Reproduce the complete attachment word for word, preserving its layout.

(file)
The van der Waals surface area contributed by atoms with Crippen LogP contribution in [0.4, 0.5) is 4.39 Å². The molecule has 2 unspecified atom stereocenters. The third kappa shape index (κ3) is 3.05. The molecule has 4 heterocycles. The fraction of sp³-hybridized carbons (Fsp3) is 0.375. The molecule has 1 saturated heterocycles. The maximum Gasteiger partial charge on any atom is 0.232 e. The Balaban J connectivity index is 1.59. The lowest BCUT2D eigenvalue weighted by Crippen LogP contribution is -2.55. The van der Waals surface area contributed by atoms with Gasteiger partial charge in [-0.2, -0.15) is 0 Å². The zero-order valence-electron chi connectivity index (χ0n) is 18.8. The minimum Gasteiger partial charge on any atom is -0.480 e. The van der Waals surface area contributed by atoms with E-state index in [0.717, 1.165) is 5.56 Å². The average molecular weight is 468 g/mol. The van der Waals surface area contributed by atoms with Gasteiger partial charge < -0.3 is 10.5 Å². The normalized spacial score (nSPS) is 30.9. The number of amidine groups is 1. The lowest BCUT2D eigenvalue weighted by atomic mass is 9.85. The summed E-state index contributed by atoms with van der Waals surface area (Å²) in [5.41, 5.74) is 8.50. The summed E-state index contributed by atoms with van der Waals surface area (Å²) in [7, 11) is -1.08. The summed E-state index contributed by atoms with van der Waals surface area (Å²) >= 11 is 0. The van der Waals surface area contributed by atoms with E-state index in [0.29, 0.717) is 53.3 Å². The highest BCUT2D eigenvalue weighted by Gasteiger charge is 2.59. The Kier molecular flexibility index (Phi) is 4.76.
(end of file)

The van der Waals surface area contributed by atoms with Crippen LogP contribution in [0.4, 0.5) is 4.39 Å². The molecule has 2 unspecified atom stereocenters. The third kappa shape index (κ3) is 3.05. The molecule has 4 heterocycles. The fraction of sp³-hybridized carbons (Fsp3) is 0.375. The molecule has 1 saturated heterocycles. The maximum Gasteiger partial charge on any atom is 0.232 e. The Balaban J connectivity index is 1.59. The lowest BCUT2D eigenvalue weighted by Crippen LogP contribution is -2.55. The van der Waals surface area contributed by atoms with Gasteiger partial charge in [-0.2, -0.15) is 0 Å². The zero-order valence-electron chi connectivity index (χ0n) is 18.8. The minimum Gasteiger partial charge on any atom is -0.480 e. The van der Waals surface area contributed by atoms with E-state index in [0.717, 1.165) is 5.56 Å². The average molecular weight is 468 g/mol. The van der Waals surface area contributed by atoms with Gasteiger partial charge < -0.3 is 10.5 Å². The normalized spacial score (nSPS) is 30.9. The number of amidine groups is 1. The lowest BCUT2D eigenvalue weighted by atomic mass is 9.85. The summed E-state index contributed by atoms with van der Waals surface area (Å²) in [5.41, 5.74) is 8.50. The summed E-state index contributed by atoms with van der Waals surface area (Å²) in [7, 11) is -1.08. The summed E-state index contributed by atoms with van der Waals surface area (Å²) >= 11 is 0. The van der Waals surface area contributed by atoms with E-state index in [0.29, 0.717) is 53.3 Å². The highest BCUT2D eigenvalue weighted by Gasteiger charge is 2.59. The Kier molecular flexibility index (Phi) is 4.76.